Asma Khan, Orphan Sponsorship/Donor Care Manager at Islamic Relief Canada, shares her insights on further education

Asma Khan, Donor Care Manager at Islamic Relief Canada
Asma, Orphan Sponsorship/Donor Care Manager, at her desk

This Ramadan, Islamic Relief reached a new milestone by sponsoring 50,000 orphans worldwide. More than six thousand amongst those were sponsored by Islamic Relief Canada — out of which approximately 800 were sponsored just this Ramadan.

In my year and a half of working at Islamic Relief Canada as Orphan Sponsorship/Donor Care Coordinator, I’ve seen first-hand our program grow and flourish in regards to the number of orphans generous donors have sponsored.

The challenge, however, has been maintaining these sponsorships. One of the hardest things I’ve had to face to date is when a donor calls and requests to cancel their sponsorship. Most of the time, they have questions or concerns about their money and how it’s helping their child.

In that moment, I try my best to reassure the donor that their sponsorship money does in fact help. Having seen the work being put in by everyone around me, I can ensure there is accountability. What they don’t know is, upon cancellation, the orphan will no longer get the help they need unless there’s another willing donor who sponsors him/her within three months.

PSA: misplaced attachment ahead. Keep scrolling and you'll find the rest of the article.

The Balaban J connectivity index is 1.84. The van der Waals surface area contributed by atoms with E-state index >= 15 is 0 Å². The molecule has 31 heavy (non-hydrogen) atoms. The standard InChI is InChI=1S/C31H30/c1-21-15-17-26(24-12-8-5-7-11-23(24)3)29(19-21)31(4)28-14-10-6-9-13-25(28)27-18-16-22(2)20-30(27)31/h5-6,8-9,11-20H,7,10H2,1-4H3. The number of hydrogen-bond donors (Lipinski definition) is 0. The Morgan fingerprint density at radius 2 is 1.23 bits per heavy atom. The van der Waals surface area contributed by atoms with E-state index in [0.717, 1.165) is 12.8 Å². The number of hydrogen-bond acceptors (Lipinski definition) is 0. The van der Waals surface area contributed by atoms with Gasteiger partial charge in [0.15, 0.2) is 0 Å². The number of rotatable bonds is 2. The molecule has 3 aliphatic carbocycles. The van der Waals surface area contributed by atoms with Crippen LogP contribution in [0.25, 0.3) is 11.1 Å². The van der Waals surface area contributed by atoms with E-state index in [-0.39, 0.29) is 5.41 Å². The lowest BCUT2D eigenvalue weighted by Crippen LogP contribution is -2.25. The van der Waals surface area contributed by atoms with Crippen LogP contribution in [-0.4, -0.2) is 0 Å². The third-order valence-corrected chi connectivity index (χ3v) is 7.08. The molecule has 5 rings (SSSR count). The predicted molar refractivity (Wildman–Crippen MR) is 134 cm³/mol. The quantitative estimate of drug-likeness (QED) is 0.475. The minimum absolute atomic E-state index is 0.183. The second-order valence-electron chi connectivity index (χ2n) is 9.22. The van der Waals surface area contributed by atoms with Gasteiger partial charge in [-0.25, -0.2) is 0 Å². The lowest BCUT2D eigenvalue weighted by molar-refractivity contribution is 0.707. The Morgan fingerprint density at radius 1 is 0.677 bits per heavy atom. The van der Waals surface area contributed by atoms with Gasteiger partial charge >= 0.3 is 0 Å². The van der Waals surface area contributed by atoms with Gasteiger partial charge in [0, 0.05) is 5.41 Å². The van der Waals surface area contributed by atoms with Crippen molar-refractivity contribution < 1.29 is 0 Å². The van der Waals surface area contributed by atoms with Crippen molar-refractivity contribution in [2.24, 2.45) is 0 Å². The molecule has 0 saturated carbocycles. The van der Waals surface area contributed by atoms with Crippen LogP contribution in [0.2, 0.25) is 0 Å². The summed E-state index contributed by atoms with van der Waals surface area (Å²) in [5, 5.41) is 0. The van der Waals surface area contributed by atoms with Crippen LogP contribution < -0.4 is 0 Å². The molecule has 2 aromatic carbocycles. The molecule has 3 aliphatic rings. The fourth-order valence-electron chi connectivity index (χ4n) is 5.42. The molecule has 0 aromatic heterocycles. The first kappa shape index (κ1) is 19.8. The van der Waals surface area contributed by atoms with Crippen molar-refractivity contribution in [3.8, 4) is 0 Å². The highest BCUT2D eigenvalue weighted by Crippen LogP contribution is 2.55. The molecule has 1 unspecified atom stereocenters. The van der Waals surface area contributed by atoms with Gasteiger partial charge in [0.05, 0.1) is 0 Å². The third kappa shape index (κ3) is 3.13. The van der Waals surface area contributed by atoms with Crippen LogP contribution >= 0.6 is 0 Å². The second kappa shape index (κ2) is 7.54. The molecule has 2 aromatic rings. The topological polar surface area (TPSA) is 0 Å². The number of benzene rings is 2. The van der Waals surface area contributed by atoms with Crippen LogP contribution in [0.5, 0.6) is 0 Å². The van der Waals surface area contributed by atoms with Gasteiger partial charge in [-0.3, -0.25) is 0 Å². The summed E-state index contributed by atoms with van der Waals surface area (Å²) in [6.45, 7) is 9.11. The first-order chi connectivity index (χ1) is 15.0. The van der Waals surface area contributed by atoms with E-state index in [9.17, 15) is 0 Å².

A common question — that I am often taken aback by — is the one receive about the monthly sponsorship fee. I can’t imagine having to maintain a decent standard of living on $50 a month for food, clothing, education, rent, and utilities, not just for myself but for my entire family. So then how can I expect that from someone else?

I was recently informed by one of our field offices about a bright teenager named Neima from Ethiopia. She’s in grade eight even though she’s nineteen years old. She lives in a rented house with her aunt (Neima’s guardian), her mother who’s unable to take care of the children and her brother.

Neima, 19, with her aunt in Ethiopia
Neima, 19, with her aunt in Ethiopia

Due to her circumstances, Neima was forced to drop out of school and had to engage in daily laborious job in order to subsidize her family’s living expenses. Neima’s priorities at an older age now unfortunately entail her working to support her family.

This story is amongst the many that I come across at work. Though they break my heart, they also show me the cruel realities of life that we, living in Canada, are blind to daily. Through working here, I have realized that a little kindness and empathy goes a long way. When a donor decides to maintain their sponsorship with their orphan, either themselves or through someone else, we are able to provide a better quality of life for the child.

Islamic Relief Canada’s newly implemented scholarship fund for orphans will give them more after they reach the age of eighteen. The late teenage years are amongst the most vulnerable for orphaned children — as they usually are forced to choose between work and continuing their education. Unfortunately, very few have the opportunity to become more successful through further education.

Children like Neima exist in every part of the world — and through our Scholarship Fund we, at Islamic Relief Canada, want to brighten their future and unlock their hidden potential. Help today.